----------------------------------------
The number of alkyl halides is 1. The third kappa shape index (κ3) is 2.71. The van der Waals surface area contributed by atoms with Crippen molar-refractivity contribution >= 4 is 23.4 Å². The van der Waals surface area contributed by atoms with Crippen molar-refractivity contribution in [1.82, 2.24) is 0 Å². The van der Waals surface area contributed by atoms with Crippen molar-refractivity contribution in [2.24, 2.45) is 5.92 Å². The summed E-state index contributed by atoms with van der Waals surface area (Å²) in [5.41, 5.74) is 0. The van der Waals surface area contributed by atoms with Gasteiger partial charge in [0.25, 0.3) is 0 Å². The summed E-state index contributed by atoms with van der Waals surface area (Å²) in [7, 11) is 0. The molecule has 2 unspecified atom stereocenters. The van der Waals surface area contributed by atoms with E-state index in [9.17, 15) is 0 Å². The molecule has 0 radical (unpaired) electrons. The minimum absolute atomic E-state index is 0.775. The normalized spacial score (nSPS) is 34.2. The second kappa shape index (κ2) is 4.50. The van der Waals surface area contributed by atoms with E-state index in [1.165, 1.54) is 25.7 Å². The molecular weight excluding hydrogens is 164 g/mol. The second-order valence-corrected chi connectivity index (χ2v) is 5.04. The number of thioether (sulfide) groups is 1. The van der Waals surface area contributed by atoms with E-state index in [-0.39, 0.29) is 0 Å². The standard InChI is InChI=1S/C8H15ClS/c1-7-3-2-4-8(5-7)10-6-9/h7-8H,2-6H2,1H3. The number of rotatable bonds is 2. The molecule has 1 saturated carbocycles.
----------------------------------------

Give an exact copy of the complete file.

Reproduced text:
The number of alkyl halides is 1. The third kappa shape index (κ3) is 2.71. The van der Waals surface area contributed by atoms with Crippen molar-refractivity contribution >= 4 is 23.4 Å². The van der Waals surface area contributed by atoms with Crippen molar-refractivity contribution in [1.82, 2.24) is 0 Å². The van der Waals surface area contributed by atoms with Crippen molar-refractivity contribution in [2.24, 2.45) is 5.92 Å². The summed E-state index contributed by atoms with van der Waals surface area (Å²) in [5.41, 5.74) is 0. The van der Waals surface area contributed by atoms with Gasteiger partial charge in [0.25, 0.3) is 0 Å². The summed E-state index contributed by atoms with van der Waals surface area (Å²) in [7, 11) is 0. The molecule has 2 unspecified atom stereocenters. The van der Waals surface area contributed by atoms with E-state index in [9.17, 15) is 0 Å². The molecule has 0 radical (unpaired) electrons. The minimum absolute atomic E-state index is 0.775. The normalized spacial score (nSPS) is 34.2. The second kappa shape index (κ2) is 4.50. The van der Waals surface area contributed by atoms with E-state index in [1.165, 1.54) is 25.7 Å². The molecular weight excluding hydrogens is 164 g/mol. The second-order valence-corrected chi connectivity index (χ2v) is 5.04. The number of thioether (sulfide) groups is 1. The van der Waals surface area contributed by atoms with E-state index in [-0.39, 0.29) is 0 Å². The standard InChI is InChI=1S/C8H15ClS/c1-7-3-2-4-8(5-7)10-6-9/h7-8H,2-6H2,1H3. The number of rotatable bonds is 2. The molecule has 1 saturated carbocycles.